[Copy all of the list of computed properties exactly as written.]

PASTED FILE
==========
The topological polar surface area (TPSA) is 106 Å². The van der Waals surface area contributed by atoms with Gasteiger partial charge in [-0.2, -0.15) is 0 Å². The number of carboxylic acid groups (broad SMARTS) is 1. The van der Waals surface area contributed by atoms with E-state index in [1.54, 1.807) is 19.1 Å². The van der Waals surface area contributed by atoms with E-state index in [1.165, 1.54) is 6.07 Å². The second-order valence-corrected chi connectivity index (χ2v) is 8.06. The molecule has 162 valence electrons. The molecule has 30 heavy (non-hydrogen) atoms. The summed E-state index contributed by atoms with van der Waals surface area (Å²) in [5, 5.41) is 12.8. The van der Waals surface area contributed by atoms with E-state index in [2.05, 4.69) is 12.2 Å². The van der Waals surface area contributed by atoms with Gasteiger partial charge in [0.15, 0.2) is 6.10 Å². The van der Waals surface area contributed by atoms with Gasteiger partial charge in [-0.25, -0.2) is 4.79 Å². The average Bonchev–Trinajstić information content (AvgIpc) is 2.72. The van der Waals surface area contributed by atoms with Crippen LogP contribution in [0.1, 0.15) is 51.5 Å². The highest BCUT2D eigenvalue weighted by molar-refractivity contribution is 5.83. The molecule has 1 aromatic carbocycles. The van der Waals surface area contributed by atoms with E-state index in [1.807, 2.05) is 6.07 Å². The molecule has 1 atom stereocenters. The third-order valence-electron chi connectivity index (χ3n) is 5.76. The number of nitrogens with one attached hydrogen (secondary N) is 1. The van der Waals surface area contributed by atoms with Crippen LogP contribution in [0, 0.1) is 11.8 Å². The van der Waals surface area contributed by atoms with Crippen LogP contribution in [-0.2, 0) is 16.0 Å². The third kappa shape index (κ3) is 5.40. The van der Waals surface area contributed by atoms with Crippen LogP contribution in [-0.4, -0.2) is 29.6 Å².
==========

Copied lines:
The topological polar surface area (TPSA) is 106 Å². The van der Waals surface area contributed by atoms with Gasteiger partial charge in [-0.2, -0.15) is 0 Å². The number of carboxylic acid groups (broad SMARTS) is 1. The van der Waals surface area contributed by atoms with E-state index in [1.54, 1.807) is 19.1 Å². The van der Waals surface area contributed by atoms with E-state index in [1.165, 1.54) is 6.07 Å². The second-order valence-corrected chi connectivity index (χ2v) is 8.06. The molecule has 162 valence electrons. The molecule has 30 heavy (non-hydrogen) atoms. The summed E-state index contributed by atoms with van der Waals surface area (Å²) in [5, 5.41) is 12.8. The van der Waals surface area contributed by atoms with E-state index in [2.05, 4.69) is 12.2 Å². The van der Waals surface area contributed by atoms with Gasteiger partial charge in [0.15, 0.2) is 6.10 Å². The van der Waals surface area contributed by atoms with Gasteiger partial charge in [-0.25, -0.2) is 4.79 Å². The average Bonchev–Trinajstić information content (AvgIpc) is 2.72. The van der Waals surface area contributed by atoms with Crippen LogP contribution in [0.1, 0.15) is 51.5 Å². The highest BCUT2D eigenvalue weighted by molar-refractivity contribution is 5.83. The molecule has 1 aromatic carbocycles. The van der Waals surface area contributed by atoms with E-state index in [1.807, 2.05) is 6.07 Å². The molecule has 1 atom stereocenters. The third-order valence-electron chi connectivity index (χ3n) is 5.76. The number of nitrogens with one attached hydrogen (secondary N) is 1. The van der Waals surface area contributed by atoms with Crippen LogP contribution in [0, 0.1) is 11.8 Å². The van der Waals surface area contributed by atoms with Crippen LogP contribution in [-0.2, 0) is 16.0 Å². The third kappa shape index (κ3) is 5.40. The van der Waals surface area contributed by atoms with Crippen LogP contribution in [-0.4, -0.2) is 29.6 Å².